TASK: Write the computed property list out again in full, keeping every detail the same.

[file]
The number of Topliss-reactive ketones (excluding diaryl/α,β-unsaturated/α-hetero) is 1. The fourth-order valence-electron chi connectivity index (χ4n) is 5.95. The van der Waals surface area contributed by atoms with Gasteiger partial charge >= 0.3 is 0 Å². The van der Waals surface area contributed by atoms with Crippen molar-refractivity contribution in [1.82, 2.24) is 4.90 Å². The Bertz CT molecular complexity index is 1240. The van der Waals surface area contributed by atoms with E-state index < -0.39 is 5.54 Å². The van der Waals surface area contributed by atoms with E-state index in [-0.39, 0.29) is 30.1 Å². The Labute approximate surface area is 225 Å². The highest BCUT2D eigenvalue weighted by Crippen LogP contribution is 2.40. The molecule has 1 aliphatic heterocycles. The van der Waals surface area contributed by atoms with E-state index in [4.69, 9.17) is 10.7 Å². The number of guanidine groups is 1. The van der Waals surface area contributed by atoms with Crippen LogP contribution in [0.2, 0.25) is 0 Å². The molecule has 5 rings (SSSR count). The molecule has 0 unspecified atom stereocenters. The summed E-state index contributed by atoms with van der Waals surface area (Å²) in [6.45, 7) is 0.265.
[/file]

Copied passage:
The number of Topliss-reactive ketones (excluding diaryl/α,β-unsaturated/α-hetero) is 1. The fourth-order valence-electron chi connectivity index (χ4n) is 5.95. The van der Waals surface area contributed by atoms with Gasteiger partial charge >= 0.3 is 0 Å². The van der Waals surface area contributed by atoms with Crippen molar-refractivity contribution in [1.82, 2.24) is 4.90 Å². The Bertz CT molecular complexity index is 1240. The van der Waals surface area contributed by atoms with E-state index < -0.39 is 5.54 Å². The van der Waals surface area contributed by atoms with E-state index in [-0.39, 0.29) is 30.1 Å². The Labute approximate surface area is 225 Å². The highest BCUT2D eigenvalue weighted by Crippen LogP contribution is 2.40. The molecule has 1 aliphatic heterocycles. The van der Waals surface area contributed by atoms with E-state index in [4.69, 9.17) is 10.7 Å². The number of guanidine groups is 1. The van der Waals surface area contributed by atoms with Crippen LogP contribution in [0.2, 0.25) is 0 Å². The molecule has 5 rings (SSSR count). The molecule has 0 unspecified atom stereocenters. The summed E-state index contributed by atoms with van der Waals surface area (Å²) in [6.45, 7) is 0.265.